He was one of those kids who had a middle-aged maturity by the time he was about 10 years old. He awoke at 4:30 in the morning to deliver newspapers. He mowed lawns, he raked leaves, he cut bushes. This did not mean that he didn't have fun, but his jobs were always completed first, then he had fun. He had perspective.
"We'd say to him, 'Gravy, come on, we're going to play some golf,' " says Glen Featherstone, his best friend in the neighborhood and now a defenseman for the Boston Bruins. "He always had something else to do first. 'I'll meet you there,' he used to say. We always said, 'Gravy, you've never had a childhood.' He just laughed and went ahead, doing what he was doing. He never put you down for what you were doing. He just did what he did, and if you wanted to come along with him, fine. If you didn't, that was also fine."
More than 40 foster children moved through the house. Lynda's idea was that "there's always enough love for another child." She also said, "You have to go through life with broad shoulders." She was amazed at how many people had lost control of their children and their lives. The first lesson she tried to teach was respect. The house was run on a social contract. Everyone had to respect everyone else and everyone else's possessions. There was a time to go to bed and a time to wake up, and the time spent in front of the television was monitored and kept to a minimum. There was always someone in the house who was in charge. Structure was imposed on lives that had seen no structure.
Adam was the example of what a structured life could mean. See what you can do? When Adam was four years old, Henry had him playing hockey, and by the time he was six, he was an end-to-end terror, knocking down everyone in front of him on the way to the puck. When he himself was knocked down one time—knocked out, in fact—everyone else went running to the ice to see if he was hurt. Henry simply watched.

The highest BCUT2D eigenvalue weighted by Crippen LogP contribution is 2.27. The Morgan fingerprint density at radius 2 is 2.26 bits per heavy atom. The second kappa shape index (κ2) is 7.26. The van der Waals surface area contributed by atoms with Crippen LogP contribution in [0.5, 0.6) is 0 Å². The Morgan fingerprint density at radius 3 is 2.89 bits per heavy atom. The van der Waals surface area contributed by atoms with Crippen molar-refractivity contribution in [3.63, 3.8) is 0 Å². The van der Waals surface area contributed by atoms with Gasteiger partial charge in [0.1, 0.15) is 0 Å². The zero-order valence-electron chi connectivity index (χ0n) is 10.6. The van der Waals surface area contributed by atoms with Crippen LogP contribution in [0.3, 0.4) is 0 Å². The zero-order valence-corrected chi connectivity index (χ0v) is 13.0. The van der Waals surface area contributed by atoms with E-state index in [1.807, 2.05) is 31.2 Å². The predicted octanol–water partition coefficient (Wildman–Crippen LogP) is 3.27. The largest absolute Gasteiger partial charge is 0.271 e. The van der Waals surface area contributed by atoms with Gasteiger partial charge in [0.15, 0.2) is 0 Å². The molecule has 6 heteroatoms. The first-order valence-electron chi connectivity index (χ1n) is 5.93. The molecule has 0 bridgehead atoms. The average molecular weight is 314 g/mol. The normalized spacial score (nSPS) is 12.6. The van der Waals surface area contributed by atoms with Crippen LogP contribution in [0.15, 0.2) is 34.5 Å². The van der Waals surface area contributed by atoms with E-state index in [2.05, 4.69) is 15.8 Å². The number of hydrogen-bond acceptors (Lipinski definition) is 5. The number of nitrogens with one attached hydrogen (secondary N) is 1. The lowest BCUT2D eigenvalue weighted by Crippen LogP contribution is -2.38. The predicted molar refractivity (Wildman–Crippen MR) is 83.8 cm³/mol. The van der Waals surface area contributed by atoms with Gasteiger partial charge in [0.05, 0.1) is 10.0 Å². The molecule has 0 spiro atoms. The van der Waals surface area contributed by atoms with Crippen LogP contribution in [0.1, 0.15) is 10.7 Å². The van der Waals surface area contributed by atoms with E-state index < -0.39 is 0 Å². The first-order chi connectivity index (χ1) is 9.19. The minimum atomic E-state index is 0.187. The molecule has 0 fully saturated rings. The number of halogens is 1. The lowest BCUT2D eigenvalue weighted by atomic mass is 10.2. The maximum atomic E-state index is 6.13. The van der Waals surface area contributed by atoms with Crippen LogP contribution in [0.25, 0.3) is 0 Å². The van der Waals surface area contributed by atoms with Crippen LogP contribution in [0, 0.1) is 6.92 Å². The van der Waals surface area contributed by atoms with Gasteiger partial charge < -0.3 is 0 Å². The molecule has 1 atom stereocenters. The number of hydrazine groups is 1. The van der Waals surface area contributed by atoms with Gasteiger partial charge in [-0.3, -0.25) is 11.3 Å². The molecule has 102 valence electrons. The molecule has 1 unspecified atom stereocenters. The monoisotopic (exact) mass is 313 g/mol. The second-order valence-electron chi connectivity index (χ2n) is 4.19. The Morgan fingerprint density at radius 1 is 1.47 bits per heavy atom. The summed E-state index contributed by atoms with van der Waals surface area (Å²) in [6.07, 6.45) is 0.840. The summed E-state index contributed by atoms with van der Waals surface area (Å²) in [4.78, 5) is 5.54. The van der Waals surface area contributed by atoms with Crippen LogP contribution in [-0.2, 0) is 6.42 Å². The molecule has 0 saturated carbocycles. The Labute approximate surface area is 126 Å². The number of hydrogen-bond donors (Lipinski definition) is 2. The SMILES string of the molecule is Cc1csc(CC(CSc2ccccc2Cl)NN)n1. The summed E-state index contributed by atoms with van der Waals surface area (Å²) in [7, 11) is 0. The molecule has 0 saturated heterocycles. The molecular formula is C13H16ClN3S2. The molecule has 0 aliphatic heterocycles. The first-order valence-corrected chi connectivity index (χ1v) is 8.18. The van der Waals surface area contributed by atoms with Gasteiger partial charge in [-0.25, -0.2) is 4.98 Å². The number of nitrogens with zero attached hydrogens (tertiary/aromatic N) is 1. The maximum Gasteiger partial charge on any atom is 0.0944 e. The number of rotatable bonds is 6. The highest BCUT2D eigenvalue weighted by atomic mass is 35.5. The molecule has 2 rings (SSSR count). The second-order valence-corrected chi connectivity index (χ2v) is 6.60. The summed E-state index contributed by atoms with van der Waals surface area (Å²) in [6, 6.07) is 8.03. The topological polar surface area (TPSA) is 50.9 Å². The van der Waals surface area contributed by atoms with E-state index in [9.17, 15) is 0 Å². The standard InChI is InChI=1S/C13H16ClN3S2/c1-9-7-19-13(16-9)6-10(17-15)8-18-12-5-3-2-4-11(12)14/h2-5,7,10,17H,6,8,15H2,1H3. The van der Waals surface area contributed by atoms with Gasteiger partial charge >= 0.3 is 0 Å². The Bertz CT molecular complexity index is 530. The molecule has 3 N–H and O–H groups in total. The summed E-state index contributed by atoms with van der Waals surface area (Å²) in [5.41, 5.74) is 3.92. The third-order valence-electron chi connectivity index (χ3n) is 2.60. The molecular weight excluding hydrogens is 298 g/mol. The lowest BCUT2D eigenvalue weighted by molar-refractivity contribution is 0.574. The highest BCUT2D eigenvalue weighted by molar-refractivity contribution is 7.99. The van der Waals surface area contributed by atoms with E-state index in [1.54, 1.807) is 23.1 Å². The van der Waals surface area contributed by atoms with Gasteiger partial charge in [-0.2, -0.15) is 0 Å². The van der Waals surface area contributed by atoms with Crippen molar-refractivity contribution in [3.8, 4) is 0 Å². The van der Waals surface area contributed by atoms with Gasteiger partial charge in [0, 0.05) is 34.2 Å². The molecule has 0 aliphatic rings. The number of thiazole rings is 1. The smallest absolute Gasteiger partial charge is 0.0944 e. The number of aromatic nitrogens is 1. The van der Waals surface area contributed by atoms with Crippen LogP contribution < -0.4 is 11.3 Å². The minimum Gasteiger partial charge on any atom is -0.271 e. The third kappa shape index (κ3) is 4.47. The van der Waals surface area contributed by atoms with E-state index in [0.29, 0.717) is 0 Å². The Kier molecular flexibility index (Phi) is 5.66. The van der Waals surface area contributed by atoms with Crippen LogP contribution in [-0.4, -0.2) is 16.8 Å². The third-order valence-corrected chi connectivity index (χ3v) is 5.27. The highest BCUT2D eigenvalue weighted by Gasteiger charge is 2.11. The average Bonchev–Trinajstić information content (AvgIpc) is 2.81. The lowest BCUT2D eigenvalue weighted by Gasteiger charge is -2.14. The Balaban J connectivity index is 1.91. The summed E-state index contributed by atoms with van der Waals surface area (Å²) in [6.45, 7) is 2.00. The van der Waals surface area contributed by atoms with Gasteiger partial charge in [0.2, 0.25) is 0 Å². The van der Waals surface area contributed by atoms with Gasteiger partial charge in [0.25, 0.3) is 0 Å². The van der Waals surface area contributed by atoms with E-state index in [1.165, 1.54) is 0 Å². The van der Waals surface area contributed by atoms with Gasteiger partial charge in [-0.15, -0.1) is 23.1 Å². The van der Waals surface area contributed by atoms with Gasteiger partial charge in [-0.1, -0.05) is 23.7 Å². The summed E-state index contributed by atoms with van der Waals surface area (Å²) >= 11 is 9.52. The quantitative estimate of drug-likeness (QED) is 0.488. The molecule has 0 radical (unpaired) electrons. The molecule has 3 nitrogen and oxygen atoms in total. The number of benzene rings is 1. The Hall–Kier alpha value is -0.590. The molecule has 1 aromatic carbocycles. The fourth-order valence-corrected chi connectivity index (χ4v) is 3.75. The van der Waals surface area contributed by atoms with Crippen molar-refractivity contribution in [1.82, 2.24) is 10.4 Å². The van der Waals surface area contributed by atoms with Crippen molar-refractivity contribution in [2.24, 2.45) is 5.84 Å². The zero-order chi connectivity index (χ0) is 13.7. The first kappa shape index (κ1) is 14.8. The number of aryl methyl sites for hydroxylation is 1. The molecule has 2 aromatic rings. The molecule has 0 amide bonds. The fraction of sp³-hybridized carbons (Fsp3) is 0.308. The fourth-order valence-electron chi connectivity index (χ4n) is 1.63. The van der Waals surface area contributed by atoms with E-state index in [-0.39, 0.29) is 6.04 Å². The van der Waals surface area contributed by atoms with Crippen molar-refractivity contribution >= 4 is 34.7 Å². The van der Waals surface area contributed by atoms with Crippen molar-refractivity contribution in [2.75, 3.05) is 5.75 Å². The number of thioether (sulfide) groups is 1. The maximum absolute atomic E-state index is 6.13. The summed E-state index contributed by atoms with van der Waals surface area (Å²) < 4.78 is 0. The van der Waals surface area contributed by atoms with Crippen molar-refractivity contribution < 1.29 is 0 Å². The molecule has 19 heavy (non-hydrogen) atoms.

"He'll be all right," Henry said. "It's a good lesson for him. If you're going to knock other people down, you're going to be knocked down yourself sometimes. You receive what you give."
By the time he was 16, he was a first-round pick in the Canadian Junior A draft. He was a good-sized kid, basic, not a knock-your-eyes-out standout in any one category, but solid in all of them. He was chosen by the Windsor (Ont.) Spitfires. Featherstone also was chosen by the Spitfires, in the 12th round, and the two kids went to the team together, becoming part of a surrogate family in the house of Ken and Donna Parent.
"We'd had problems a year earlier with a kid who lived with us," Ken says. "The kid had been stealing, making our lives miserable. We were thinking that maybe we wouldn't have kids live with us anymore, but then Adam and Glen came, and that was a balance. Glen was a nice, normal kid and Adam...it was all very strange. I was the adult, the one who was supposed to be giving him guidance, but very soon it changed. He was the one who had the most maturity. I found myself learning so much more from him than he was learning from me."
See what you can do?
"I went to him during training camp this year," Ranger president and general manager Neil Smith said last week. "He was on the last year of his contract, and the market had changed and he was one of the last bargains [at $400,000 per year] in the league, one of the few guys who actually was underpaid. I told him we wanted to rip up the old contract and give him a new one. He shook his head. 'No,' he said. 'I've talked it over with my father, and I don't want that. I signed that contract, and I want to honor it. That's the way I am.' I said, 'Adam, it's all right. We want to do this. Believe me. We are the ones who want to change the contract. Believe me, it'll he all right.' "